Inspiration: Egon Schiele’s lovers
Over to Nidhi
“The first time we made love, six months ago, I went on top, so I could run away, if needed. I wanted for him
That first day, our love making failed, and I was afraid that
The second or third time we made love, I dared.
I let him see me,
below my shoulder,
down the back,
till where my bottom began.
I quickly turned around,
“Are those cigarette burns?” he asked me just last week, caressing the tapestry of my scars.
Since the age of 12, the year I hit puberty, I have made my back my canvas. Each tear I have shed, each sorrow I have felt, I etched into my skin. The nails of my fingers are my brushes. I dig them in till blood oozes out. I have painted, with my own blood.
Art can be beautiful or ugly, depending on the beholder.
Three months ago, I wanted to blog about my dermatillomania. I timidly handed him my camera, “I want you to take a picture.”
“You’re sexy,” he said, creating a masterpiece.
Are those cigarette burns? No, this is my art, I made it myself.
My experience with Dermatillomania
I started picking at my skin when I was 12 years old. I sought professional help when I was 27. Most people do not understand skin picking, including people who are family and friends. “It’s anxiety”, “Everybody has it”, “It’s a bad habit”, “Just stop doing it”. It’s not a mere habit, and I can’t just stop doing it, and no, not everybody has it. Because of this disorder, I can never wear a backless or even a low cut top. I hesitate before getting each haircut. It compounds my anxiety, giving me crippling confidence issues – it took me years to learn swimming or “reveal” my body in an intimate relationship (which my poetry-prose piece talks about above).
But I did it. I learnt how to swim. I found a partner who doesn’t cringe when he sees my body. I opened up to a psychiatrist and a counselor and they are helping me break out of this bewildering and vicious cycle of self hate and self harm. I will be okay.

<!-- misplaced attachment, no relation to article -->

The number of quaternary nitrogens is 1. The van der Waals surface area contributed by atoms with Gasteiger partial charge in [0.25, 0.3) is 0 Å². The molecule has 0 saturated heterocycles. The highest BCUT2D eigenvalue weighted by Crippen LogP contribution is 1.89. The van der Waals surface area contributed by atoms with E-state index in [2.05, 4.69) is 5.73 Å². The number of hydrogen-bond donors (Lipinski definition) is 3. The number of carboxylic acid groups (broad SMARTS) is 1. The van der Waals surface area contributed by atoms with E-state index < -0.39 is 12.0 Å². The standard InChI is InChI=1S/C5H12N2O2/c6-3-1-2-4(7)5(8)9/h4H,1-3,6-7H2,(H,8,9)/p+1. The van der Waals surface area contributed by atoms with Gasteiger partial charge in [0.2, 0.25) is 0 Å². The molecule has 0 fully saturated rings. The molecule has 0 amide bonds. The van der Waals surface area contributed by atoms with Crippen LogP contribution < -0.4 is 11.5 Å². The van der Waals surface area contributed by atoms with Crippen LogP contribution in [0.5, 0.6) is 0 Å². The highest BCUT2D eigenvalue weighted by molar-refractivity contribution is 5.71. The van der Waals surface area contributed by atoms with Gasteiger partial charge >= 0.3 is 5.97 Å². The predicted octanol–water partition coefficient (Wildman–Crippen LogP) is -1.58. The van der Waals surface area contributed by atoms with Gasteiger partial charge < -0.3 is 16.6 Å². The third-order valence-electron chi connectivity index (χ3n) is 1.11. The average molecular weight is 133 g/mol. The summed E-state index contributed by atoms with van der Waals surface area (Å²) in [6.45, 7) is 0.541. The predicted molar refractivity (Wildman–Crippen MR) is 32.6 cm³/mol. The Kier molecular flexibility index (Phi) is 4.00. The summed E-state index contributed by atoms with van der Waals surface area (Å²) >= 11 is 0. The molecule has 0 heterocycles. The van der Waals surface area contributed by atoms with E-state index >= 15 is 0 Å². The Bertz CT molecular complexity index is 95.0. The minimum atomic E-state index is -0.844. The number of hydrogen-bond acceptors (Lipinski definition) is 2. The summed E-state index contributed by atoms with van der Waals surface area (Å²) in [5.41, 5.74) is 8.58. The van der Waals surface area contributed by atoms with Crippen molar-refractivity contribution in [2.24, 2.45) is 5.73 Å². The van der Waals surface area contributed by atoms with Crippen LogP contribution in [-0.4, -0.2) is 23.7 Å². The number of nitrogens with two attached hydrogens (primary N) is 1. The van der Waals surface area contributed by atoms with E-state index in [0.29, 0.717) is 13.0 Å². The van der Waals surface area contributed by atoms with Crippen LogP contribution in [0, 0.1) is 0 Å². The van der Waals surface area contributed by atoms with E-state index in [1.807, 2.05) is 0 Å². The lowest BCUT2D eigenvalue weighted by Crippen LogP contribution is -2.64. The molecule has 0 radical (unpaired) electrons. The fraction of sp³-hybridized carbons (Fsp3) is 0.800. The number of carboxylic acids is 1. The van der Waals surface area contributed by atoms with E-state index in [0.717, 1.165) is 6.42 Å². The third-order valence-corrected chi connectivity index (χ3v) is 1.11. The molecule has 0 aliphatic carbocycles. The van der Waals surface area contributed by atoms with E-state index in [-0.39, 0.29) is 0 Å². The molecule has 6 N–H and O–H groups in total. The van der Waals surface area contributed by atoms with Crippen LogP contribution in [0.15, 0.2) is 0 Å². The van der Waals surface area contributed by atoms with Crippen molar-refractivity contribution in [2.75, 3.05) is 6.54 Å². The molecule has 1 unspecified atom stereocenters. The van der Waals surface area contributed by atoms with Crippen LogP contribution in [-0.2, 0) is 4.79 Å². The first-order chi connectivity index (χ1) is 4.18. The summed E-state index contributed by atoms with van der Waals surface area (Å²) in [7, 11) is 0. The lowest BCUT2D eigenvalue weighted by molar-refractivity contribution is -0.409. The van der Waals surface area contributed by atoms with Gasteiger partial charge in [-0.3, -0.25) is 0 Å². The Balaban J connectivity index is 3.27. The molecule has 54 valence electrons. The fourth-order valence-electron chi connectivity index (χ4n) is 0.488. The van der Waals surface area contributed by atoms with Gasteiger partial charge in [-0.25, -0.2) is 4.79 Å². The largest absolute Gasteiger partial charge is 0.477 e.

If you are reading this and you suffer from any form of Dermatillomania/impulse control disorder/obsessive compulsive disorder, I want you to seek help. I want you to understand that this disorder is – yes, part of your identity, but no, not your _entire_ identity. I want you to know that your scars are beautiful, even though they emerge from a place of pain.
There is this book called “Furiously Happy” by Jenny Lawson (don’t remember her handle). Read it, or better still listen to the audio version. Reading it changed my life. It gave me the confidence to seek help, and contribute to amazing art projects like this one. You know why? Because Jenny doesn’t hesitate in being _identified as a psychiatric patient with scars on her body_. That’s the first step. Acceptance of your identity.
And so, I won’t hesitate in revealing mine. I know I will get hate mail, trolls, jeers, unfollows. And God forbid my family from reading this (hi mom hi dad I love you), for they will disown me. But it’s worth it if it has helped you, in the smallest of ways. Get help, get love, and don’t forget – scars are beautiful.”